Final comment, I'll make here is it also, I find it very interesting that we talk a lot about hand hygiene but I also think that as we're navigating and the isolation in particular it's important for us to encourage your patients to maintain what I would call a lifestyle hygiene. Trying to make sure you structure your day. Humans like a routine. And so we tend to get into a pattern and it kind of works. So try to find this way and some for some people they they kind of replicate their typical day. So they might get up at the same time to make it dressed in their work clothes. I know some people will even say like, I will leave my house at the same time I normally do and I just go in a walk, you know, five minutes around the block. Just so I have this idea that it can starting my work day they end at the end of the day they try to make a pattern. They keep the weekdays separate from the weekend. And so they kind of have this routine. So you can kind of adapt to it as opposed to an unstructured time which can really let people kind of that attempt, make people drift. It's very important that we encourage the normalization of sleep because sleep is something that is really risky when it comes to self management. Good diabetes care requires your frontal lobes to be pretty active. That is that part of your brain, that's, you know, analyzes things that makes decisions which is the best for me now that's able to problem solve that delay is capable of delay of gratification. And those frontal lobes are really where a lot of that to good self management comes from. And the more your sneakers interfered with the more difficult it is to access the frontal lobes. The frontal lobes are like a muscle, they they tire out and and when they're tired that's when you will drift. So we know that sleep is really, really important and also from a lifestyle point of view, physical exercise is really helpful for both mood. But also, importantly, because individuals living with diabetes have some risk that increased if they contract the virus, that exercise is good at boosting the immune system.
And so I just to sort of finish this part and get right to the diabetes piece by talking about how we can support our patients who are struggling using the basic of cognitive restructuring and so this is the essence of any cognitive behavioral therapy and it's actually not that difficult. And so cognitive restructuring, kind of, you can see it in three steps. The first thing that you do is you validate the patient, which is very familiar to us. So, you ask the person, you know, what are your thoughts. What are you thinking, what is going through your mind. What is your perspective, your beliefs here, your assumptions, your thoughts and you capture those thoughts in the patient's own words with the emotional way. Just use the patient experience. Once those feelings have been identified, then you kind of talk about them. So you first of all, said that makes perfect sense. But if you believe that you're at incredibly high risk because you have diabetes, because you're 67 years old, because you know, live in a high density apartment building, you... We don't kind of tell people that their thoughts are right or wrong. We're not there to judge. What we do is we understand their thoughts and we try to help them say, okay, what I see what I hear you telling me, I get it. This is what you think, and then you link that that how they think to their beliefs and their behaviors. So you kind of introduce what we call this thought affect behavior link. Your thoughts impact your feelings which determine your behavior. I can't worry about my diabetes right now because I'm worried about my father, who's 81 years old and he's sick. And so I've got to take care of him because, because if something happened to me, really, really bad. And there's no way I can even think about my diabetes right now. And then we introduce the thought affect behavior link and then introduced the idea of change. So I'll just show you how this looks. This is a resource from the Canadian Psychological Association around COVID. And it was produced by the traumatic stress section. And you can kind of see, right, the sort of various thoughts which kind of illustrate certain thinking styles like overestimating the threat, jumping to the conclusion or predicting the future, all or nothing thinking, discounting coping skills, when people get distressed these are very, very common things that they do. And then you can see how this can be really dealt with and so we sort of help people kind of rationalize and sort of think through.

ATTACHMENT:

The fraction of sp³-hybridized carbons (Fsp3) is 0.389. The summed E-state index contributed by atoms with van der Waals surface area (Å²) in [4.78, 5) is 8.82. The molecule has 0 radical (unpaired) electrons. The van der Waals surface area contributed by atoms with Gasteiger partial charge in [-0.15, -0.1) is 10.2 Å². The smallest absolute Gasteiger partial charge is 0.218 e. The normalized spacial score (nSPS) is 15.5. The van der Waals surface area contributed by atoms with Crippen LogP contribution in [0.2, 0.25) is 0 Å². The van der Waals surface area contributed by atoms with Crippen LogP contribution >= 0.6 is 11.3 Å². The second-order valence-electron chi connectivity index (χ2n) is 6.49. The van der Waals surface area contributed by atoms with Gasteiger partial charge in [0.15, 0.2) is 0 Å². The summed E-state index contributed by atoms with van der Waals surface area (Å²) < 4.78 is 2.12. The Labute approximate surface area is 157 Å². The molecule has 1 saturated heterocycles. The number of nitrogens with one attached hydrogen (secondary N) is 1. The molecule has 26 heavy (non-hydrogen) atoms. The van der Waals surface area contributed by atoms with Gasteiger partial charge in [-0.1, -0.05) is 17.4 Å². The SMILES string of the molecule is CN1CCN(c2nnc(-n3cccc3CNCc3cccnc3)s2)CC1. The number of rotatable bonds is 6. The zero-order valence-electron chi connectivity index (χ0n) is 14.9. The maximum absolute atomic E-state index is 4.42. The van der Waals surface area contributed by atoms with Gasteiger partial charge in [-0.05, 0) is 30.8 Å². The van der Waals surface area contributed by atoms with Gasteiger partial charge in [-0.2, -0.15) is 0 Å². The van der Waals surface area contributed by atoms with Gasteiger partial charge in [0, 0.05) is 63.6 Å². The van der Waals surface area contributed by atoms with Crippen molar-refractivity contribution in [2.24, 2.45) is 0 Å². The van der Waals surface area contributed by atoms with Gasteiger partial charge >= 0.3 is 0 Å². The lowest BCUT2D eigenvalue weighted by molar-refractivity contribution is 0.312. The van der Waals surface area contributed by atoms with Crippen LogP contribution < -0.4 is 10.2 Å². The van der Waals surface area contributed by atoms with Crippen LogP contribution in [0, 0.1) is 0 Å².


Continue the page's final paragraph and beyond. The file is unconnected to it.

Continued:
Just want to make you aware as we sort of go through this, from our perspective is that what some of the resources available. First is the Canadian Psychological Association has kind of come together to identify a number of frontline, number of psychologists who will be available for frontline workers. And so if you access the site, you can see that, you know, there are a number of people. I just pulled up from Nova Scotia, New Brunswick, Newfoundland, Prince Edward Island, my area of the country, you know, these would be people who are available to help first, you know, people that are on the front lines. Every other province has this as well. And this can be accessed pro bono. If you go into the CPA (Canadian Psychological Association) website there's number of fact sheets that you can download. These are good for you and your patients. Psychological impact of coronavirus, working from home with or without children, emotional, psychological challenges faced by frontline healthcare providers. And again, this is the traumatic stress section and you see this resource has a number of tools that we can we can refer to. So this would be useful for instance in how do I manage the stress, we make general recommendations and then we can encourage our patients to access these sites.